1.1 A capability is the power to do something. In Defence it usually refers to the power to achieve a particular operational effect.
1.2 In a more formal sense a Defence capability can be defined as the power to achieve a desired operational effect in a nominated environment within a specified time and to sustain that effect for a designated period.
1.3 Capability is delivered by systems that have the following fundamental inputs:
d. collective training;
e. materiel, including major platforms, combat systems and supplies;
g. through life support; and
h. command and management.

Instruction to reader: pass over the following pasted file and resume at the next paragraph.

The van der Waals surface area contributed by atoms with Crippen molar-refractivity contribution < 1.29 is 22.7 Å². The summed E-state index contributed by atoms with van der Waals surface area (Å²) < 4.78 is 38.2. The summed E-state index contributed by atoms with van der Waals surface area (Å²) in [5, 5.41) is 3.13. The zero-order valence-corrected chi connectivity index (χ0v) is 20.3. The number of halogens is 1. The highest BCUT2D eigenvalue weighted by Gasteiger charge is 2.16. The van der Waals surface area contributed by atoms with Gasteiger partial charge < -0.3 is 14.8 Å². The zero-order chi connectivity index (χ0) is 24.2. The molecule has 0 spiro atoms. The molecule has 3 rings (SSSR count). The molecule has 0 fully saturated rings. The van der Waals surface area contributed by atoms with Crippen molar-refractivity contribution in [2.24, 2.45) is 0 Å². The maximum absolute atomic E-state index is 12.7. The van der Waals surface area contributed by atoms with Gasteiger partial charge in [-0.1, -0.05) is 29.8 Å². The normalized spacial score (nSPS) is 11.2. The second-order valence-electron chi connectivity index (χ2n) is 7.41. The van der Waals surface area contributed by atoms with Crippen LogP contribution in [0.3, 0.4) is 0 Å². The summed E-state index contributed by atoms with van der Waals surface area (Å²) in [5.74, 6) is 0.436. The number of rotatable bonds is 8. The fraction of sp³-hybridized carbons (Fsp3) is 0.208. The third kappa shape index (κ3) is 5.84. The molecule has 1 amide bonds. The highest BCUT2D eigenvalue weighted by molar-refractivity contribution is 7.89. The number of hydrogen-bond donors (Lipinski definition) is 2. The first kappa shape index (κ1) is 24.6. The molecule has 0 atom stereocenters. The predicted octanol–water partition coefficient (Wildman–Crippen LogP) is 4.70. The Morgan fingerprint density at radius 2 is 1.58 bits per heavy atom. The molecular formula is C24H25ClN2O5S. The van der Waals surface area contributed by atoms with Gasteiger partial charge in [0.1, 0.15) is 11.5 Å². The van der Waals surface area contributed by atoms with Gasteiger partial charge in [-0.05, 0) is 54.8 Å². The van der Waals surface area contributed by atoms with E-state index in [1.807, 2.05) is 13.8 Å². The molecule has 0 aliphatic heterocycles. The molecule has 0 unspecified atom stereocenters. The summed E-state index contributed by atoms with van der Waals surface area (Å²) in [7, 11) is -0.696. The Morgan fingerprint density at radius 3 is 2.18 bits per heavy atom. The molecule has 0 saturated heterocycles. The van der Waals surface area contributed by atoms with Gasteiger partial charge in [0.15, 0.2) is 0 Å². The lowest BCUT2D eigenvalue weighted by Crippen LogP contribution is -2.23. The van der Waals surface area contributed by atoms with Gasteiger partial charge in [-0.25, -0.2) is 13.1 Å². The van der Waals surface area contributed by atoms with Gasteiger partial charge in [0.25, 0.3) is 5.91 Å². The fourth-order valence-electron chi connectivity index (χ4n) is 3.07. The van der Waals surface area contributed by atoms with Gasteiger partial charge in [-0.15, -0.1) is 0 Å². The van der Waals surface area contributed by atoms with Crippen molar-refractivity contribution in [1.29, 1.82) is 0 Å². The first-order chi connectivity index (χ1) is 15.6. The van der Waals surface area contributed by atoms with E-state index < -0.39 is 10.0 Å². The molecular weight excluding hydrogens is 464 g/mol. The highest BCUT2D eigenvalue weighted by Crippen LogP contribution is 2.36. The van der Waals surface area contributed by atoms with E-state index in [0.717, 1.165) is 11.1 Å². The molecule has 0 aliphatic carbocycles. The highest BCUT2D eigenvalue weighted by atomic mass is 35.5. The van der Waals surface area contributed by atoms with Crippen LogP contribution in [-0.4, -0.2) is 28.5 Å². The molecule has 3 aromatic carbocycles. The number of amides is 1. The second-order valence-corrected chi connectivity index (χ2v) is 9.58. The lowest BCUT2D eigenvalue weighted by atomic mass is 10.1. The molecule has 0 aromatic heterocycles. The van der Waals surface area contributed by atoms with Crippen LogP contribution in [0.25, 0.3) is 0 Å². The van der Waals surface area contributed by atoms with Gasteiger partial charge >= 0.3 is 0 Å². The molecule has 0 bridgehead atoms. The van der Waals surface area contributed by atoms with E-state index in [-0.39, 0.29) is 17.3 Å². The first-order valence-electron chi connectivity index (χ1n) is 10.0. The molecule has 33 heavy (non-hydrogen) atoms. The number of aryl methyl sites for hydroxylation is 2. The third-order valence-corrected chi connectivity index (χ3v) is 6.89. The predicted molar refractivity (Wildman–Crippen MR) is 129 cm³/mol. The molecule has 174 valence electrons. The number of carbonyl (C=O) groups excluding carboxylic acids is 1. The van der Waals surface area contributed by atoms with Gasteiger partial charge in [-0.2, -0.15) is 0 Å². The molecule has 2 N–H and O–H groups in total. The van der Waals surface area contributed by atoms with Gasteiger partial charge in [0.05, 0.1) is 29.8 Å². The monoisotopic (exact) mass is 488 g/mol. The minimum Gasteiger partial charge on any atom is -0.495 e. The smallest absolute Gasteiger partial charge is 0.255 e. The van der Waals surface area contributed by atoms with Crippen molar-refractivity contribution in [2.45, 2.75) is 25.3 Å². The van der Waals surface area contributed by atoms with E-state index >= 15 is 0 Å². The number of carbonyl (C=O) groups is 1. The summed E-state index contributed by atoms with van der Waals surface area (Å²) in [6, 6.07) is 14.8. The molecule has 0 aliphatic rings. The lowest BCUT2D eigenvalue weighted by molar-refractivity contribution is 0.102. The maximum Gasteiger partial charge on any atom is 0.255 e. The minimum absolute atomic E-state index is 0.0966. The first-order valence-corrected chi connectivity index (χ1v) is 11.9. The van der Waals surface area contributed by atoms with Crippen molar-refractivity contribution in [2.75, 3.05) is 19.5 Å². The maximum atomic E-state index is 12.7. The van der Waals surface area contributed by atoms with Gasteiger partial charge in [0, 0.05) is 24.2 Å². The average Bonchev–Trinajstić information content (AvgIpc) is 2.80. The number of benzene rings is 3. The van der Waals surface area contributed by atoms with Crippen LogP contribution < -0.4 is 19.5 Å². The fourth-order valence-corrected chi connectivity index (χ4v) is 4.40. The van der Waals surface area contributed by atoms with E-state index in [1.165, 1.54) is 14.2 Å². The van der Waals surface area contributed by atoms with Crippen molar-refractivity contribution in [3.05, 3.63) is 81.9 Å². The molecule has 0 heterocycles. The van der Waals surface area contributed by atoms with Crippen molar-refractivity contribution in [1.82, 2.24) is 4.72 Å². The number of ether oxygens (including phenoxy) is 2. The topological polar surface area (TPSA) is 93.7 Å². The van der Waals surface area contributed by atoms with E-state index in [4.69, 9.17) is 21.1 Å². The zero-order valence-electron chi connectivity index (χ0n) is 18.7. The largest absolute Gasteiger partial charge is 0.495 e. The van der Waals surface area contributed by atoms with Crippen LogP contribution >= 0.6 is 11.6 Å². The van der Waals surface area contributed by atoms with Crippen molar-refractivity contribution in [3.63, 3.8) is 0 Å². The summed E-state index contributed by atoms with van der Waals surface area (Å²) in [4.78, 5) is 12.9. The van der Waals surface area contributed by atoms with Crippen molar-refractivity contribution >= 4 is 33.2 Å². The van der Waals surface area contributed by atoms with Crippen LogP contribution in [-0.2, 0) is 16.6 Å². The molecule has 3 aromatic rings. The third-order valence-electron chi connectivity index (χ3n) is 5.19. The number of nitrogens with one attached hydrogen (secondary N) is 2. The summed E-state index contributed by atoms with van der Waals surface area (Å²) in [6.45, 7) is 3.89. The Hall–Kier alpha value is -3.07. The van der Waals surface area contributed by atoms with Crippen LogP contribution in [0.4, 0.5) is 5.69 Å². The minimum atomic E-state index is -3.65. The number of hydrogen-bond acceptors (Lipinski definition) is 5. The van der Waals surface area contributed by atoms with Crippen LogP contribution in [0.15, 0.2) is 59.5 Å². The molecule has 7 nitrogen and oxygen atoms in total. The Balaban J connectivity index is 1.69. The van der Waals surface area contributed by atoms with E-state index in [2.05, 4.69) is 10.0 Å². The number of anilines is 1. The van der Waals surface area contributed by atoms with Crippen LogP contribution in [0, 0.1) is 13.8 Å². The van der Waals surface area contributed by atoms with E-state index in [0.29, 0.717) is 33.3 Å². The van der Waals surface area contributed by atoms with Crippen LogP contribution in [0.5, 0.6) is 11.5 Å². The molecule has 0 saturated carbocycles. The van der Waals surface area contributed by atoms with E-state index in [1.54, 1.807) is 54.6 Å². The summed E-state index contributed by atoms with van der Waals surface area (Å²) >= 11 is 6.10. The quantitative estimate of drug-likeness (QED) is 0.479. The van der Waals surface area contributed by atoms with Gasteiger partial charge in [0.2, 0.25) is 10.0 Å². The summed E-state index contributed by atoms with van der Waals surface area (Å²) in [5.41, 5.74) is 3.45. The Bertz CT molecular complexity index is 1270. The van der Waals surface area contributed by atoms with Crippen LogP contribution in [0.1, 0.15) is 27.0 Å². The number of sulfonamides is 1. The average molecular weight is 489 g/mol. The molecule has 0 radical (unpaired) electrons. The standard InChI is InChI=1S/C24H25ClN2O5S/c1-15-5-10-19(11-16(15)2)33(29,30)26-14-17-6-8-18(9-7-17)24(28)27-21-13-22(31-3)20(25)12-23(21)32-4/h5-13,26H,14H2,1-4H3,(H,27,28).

1.4 The systems viewpoint looks from the top down rather than the bottom up and it emphasises the need to consider a capability system as a connected whole and not as discrete parts. The essential theme is that of taking the whole system view during every phase of the life cycle to optimise the system rather than trying to optimise and then integrate inputs.
1.5 Capability systems have life cycles which begin with the identification of the need to reduce a current or prospective capability gap. This need is progressively translated into a working physical system which is operated and supported until it is withdrawn from service and disposed of. Capability must therefore be managed with both a system and life cycle perspective. The challenge of life cycle management is to bring into being a capability system that meets a specific requirement in the most cost-effective way.
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